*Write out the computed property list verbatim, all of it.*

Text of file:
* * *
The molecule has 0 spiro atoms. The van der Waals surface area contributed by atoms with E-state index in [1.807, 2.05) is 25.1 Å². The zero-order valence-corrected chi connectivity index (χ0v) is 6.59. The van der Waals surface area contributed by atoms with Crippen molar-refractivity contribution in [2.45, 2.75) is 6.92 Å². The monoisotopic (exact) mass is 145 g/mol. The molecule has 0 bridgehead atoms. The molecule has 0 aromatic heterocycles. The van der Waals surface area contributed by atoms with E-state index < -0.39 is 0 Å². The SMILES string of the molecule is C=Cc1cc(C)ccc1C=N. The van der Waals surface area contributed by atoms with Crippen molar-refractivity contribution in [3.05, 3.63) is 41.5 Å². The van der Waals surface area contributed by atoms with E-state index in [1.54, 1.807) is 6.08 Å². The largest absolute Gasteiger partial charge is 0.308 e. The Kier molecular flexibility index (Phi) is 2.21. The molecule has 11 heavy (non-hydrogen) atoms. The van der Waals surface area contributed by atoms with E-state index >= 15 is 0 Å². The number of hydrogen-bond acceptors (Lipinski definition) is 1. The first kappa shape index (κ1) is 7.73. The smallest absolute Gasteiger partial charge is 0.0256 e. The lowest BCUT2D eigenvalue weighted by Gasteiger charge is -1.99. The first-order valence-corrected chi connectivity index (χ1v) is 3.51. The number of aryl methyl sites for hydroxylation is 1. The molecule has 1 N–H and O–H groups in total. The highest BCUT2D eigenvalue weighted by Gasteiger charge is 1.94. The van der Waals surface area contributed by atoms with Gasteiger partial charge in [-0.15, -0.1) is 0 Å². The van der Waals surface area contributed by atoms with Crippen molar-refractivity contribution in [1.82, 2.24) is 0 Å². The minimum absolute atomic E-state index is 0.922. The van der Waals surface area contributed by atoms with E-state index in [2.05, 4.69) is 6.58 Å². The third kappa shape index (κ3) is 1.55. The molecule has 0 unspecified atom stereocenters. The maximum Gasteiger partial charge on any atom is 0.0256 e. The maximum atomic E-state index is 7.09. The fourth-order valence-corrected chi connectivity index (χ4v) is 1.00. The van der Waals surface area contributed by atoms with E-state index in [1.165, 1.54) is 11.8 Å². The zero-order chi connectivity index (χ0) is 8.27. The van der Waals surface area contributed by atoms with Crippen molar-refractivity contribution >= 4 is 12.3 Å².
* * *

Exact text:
The molecule has 0 spiro atoms. The van der Waals surface area contributed by atoms with E-state index in [1.807, 2.05) is 25.1 Å². The zero-order valence-corrected chi connectivity index (χ0v) is 6.59. The van der Waals surface area contributed by atoms with Crippen molar-refractivity contribution in [2.45, 2.75) is 6.92 Å². The monoisotopic (exact) mass is 145 g/mol. The molecule has 0 bridgehead atoms. The molecule has 0 aromatic heterocycles. The van der Waals surface area contributed by atoms with E-state index < -0.39 is 0 Å². The SMILES string of the molecule is C=Cc1cc(C)ccc1C=N. The van der Waals surface area contributed by atoms with Crippen molar-refractivity contribution in [3.05, 3.63) is 41.5 Å². The van der Waals surface area contributed by atoms with E-state index in [1.54, 1.807) is 6.08 Å². The largest absolute Gasteiger partial charge is 0.308 e. The Kier molecular flexibility index (Phi) is 2.21. The molecule has 11 heavy (non-hydrogen) atoms. The van der Waals surface area contributed by atoms with E-state index >= 15 is 0 Å². The number of hydrogen-bond acceptors (Lipinski definition) is 1. The first kappa shape index (κ1) is 7.73. The smallest absolute Gasteiger partial charge is 0.0256 e. The lowest BCUT2D eigenvalue weighted by Gasteiger charge is -1.99. The first-order valence-corrected chi connectivity index (χ1v) is 3.51. The number of aryl methyl sites for hydroxylation is 1. The molecule has 1 N–H and O–H groups in total. The highest BCUT2D eigenvalue weighted by Gasteiger charge is 1.94. The van der Waals surface area contributed by atoms with Gasteiger partial charge in [-0.15, -0.1) is 0 Å². The van der Waals surface area contributed by atoms with Crippen molar-refractivity contribution in [1.82, 2.24) is 0 Å². The minimum absolute atomic E-state index is 0.922. The van der Waals surface area contributed by atoms with E-state index in [2.05, 4.69) is 6.58 Å². The third kappa shape index (κ3) is 1.55. The molecule has 0 unspecified atom stereocenters. The maximum Gasteiger partial charge on any atom is 0.0256 e. The maximum atomic E-state index is 7.09. The fourth-order valence-corrected chi connectivity index (χ4v) is 1.00. The van der Waals surface area contributed by atoms with E-state index in [1.165, 1.54) is 11.8 Å². The zero-order chi connectivity index (χ0) is 8.27. The van der Waals surface area contributed by atoms with Crippen molar-refractivity contribution >= 4 is 12.3 Å².